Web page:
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If the marriage only lasted a fortnight why did she keep the name Clarke? Laterally Clarke's daughter bears more than a slight resemblance to the woman in Didimus post.
She never remarried and as far as i know they were never divorced.
Clarke had spent some time in psychiatric care before his marriage.
 

Casualbets

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Cornelia Clarke appears in the 1901 census as a pupil of the Ursuline convent in Waterford.
She wrote a bit and the following is from Whytes auctioneers
"Novelist, playwright, art critic and psychic medium, Lia Clarke (1889-1943) was a woman of many parts. Born Cornelia Comyn (or Cummins) the daughter of Nicholas Comyn of Balinderry, Co. Galway, her mother’s family were Blakes from Co. Cork, from whom she inherited a private income derived from her grandfather’s business as a glass maker. She was raised in Waterford by an aunt’s family, the Jennings, but later moved to Dublin, where she became involved in literary and theosophical circles. Possibly it was her experiments in automatic writing that interested Æ, who has captured her here with an inspired yet far away expression. In 1920 she married Austin Clarke, but the marriage lasted barely a fortnight. She later settled in Nassau Street, where she wrote articles for the Irish Press. A later portrait of her, by Gaetano de Gennaro, sold through these rooms (27 May 2006, lot 135); a photograph of her appears opposite."

That's the paragraph that has sparked my interest - I came across that yesterday when looking for something completely different on the Whyte's site. If that information is true then I'm closely related to Lia Clarke but my family have never heard of her.
 

Malcolm Redfellow

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A whiff of sulphur

Lia Clarke get a walk-on part in RM Douglas: The Pro-Axis Underground in Ireland, 1939-1945, The Historical Journal (2006), 49:4: pages 1155-1183 (Cambridge). I'll have a go at locating that in the British Library later, though my instinct is to be suspicious about the word "Underground": this lot were generally open and superterranean.

The other give-away was in Casualbets' headline post:
She may have been involved in a pro-nazi fringe group during World War 2.
That puts her in the circle around Madame Maud Gonne.

Sure enough, that's where I located her in the late 1930s. On these occasions Madame Gonne is always a good place to start: the G2 Intelligence Unit opened one of its earliest files on her.

One of Madame Gonne's Hun contacts was Oscar Pfaus, who was deputed to make contact with the IRA at the time of the 1939 "declaration of war". Pfaus was officially the Hamburg chief of the Fichte Bund (in English: "The Union for World Veracity"). In the Fichte Bund's interpretation, the world's evils, including Irish partition, were the consequence of the all-embracing Jewish conspiracy. This chimed well with Madame Gonne's world-view.

Meanwhile Joe Fowler was operating a book-shop out of 34 Wellington Quay, from where, around August 1939, was published a small pamphlet by Lia Clarke. Gonne sent this to Pfaus, who had it translated into German and given wider distribution.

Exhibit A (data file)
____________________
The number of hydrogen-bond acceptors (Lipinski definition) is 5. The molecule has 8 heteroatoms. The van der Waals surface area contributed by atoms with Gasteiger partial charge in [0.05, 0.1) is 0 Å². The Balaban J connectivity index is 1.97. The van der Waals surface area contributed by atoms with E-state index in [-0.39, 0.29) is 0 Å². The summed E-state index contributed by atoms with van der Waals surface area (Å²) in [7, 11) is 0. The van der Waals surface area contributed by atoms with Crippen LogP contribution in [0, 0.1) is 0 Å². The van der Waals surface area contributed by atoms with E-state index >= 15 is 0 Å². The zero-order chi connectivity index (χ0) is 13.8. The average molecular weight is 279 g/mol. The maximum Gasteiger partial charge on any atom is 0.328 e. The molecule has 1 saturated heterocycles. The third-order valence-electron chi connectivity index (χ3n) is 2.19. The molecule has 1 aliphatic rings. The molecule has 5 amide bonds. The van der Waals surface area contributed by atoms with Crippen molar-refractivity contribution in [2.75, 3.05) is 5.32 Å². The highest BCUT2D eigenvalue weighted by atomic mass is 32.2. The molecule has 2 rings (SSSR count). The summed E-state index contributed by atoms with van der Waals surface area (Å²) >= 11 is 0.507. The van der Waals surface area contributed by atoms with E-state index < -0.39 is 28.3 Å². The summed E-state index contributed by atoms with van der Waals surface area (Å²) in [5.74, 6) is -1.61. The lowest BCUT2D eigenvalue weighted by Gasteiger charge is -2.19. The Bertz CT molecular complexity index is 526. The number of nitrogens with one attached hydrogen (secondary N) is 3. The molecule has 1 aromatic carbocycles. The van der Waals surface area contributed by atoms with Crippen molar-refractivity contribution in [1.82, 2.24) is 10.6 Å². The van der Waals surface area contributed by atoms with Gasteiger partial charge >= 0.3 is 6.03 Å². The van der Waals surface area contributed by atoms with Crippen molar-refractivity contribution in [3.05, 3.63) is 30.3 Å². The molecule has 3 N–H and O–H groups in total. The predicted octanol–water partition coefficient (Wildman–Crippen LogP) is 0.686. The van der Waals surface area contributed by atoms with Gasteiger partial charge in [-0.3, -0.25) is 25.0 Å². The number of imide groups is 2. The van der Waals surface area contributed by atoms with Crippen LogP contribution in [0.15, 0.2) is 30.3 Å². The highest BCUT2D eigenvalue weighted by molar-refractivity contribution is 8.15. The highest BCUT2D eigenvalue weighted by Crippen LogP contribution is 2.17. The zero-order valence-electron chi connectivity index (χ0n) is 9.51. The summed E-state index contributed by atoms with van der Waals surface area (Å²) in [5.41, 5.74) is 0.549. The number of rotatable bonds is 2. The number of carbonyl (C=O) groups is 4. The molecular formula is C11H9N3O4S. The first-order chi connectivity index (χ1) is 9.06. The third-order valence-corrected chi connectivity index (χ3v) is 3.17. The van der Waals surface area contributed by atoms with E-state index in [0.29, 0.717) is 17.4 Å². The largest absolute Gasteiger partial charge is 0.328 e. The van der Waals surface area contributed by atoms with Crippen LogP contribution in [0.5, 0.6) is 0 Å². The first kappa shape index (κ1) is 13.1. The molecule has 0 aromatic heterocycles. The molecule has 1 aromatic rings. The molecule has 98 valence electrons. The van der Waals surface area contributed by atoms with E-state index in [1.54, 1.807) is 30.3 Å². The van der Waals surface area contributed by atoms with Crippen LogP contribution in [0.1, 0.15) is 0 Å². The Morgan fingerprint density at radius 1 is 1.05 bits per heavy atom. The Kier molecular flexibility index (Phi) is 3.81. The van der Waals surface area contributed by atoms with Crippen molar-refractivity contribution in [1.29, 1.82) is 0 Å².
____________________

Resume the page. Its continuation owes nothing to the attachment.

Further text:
Clarke's pamphlet was nominally on behalf of "The Celtic Confederation of Occupational Guilds": this fictional "front" was presumably an attempt to be relevant to the still-fashionable vocationalism of Quadragesimo Anno of 1931. Clarke seems to gloze hard Nazism under the guise of Mussolini's corporatism and his improvisations upon Rerum Novarum. The particular contemporary relevance is the 1938 Manifesto della razza/"Charter of Race").

Clarke's argument is crude anti-semitism, deriving from a statement by a certain Mr Magee (who he?) that Irish culture, as popularly-conceived, was:
noting more than a pattern of Jewish and Freemason interest dressed up in green clothing.
She went on to urge support for Hitlerite Germany, not omitting the usual reference to and citation from Sir Roger Casement.

Clarke published a short anthology, Poems of Incompleteness, under the nom-de-plume of Margaret Lyster.

Possibly more later.
 
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Malcolm Redfellow

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More!

I can see why Casualbets is interested by this lady. She certainly deserves more study.

I still have not accessed that Historical Journal article. Some other reader had the file out of the British Library, and it is still somewhere in the system. Perhaps later.

A few crumbs have emerged, however.

Amy L. Friedman in The Blackwell Companion to Modern Irish Culture (1999), page 114, has this:

As a middle-class Catholic the gifted Clarke studied Gaelic and English literature at University College, Dublin. His early adulthood was tumultuous; after rapidly earning his BA and MA, a year in a mental hospital after a nervous breakdown in 1919, a 10-day unconsummated marriage in 1920, and the loss of his University College lectureship in English (due to a registry office instead of church marriage), Clarke fled to England. His exile lasted 15 years while he worked as a journalist and book reviewer, with a second, contented marriage to Nora Walker. He returned to Dublin in 1937...
That omits the curious but inspiring detail that Clarke, recently graduated with a First, was appointed to the Assistant Lecturership "vacated" by Thomas MacDonagh. Has anyone looked at Clarke's autobiographical pieces: Twice Around the Black Church (1962) and A Penny in the Clouds (1968) — neither of which I have read? Is there anything significant in the love story of Aidan and Ethna in Bright Temptation (saucy enough in 1932 to be on the list of banned books)?